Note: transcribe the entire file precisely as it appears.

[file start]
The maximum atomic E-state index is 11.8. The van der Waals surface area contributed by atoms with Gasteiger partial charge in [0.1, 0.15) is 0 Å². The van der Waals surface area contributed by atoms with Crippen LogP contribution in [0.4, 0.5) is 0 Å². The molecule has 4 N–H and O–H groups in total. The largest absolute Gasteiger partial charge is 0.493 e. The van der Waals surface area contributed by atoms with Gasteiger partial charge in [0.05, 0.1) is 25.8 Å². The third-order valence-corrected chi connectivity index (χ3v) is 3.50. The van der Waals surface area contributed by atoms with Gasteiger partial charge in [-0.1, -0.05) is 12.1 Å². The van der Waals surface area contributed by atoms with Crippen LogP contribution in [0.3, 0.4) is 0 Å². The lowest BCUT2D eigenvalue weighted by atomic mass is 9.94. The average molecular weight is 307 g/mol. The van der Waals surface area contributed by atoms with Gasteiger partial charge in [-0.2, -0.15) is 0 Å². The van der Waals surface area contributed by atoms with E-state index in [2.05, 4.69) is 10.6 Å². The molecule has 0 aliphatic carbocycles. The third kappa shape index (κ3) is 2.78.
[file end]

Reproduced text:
The maximum atomic E-state index is 11.8. The van der Waals surface area contributed by atoms with Gasteiger partial charge in [0.1, 0.15) is 0 Å². The van der Waals surface area contributed by atoms with Crippen LogP contribution in [0.4, 0.5) is 0 Å². The molecule has 4 N–H and O–H groups in total. The largest absolute Gasteiger partial charge is 0.493 e. The van der Waals surface area contributed by atoms with Gasteiger partial charge in [0.05, 0.1) is 25.8 Å². The third-order valence-corrected chi connectivity index (χ3v) is 3.50. The van der Waals surface area contributed by atoms with Gasteiger partial charge in [-0.1, -0.05) is 12.1 Å². The van der Waals surface area contributed by atoms with Crippen LogP contribution in [0.3, 0.4) is 0 Å². The lowest BCUT2D eigenvalue weighted by atomic mass is 9.94. The average molecular weight is 307 g/mol. The van der Waals surface area contributed by atoms with Gasteiger partial charge in [-0.2, -0.15) is 0 Å². The van der Waals surface area contributed by atoms with E-state index in [2.05, 4.69) is 10.6 Å². The molecule has 0 aliphatic carbocycles. The third kappa shape index (κ3) is 2.78.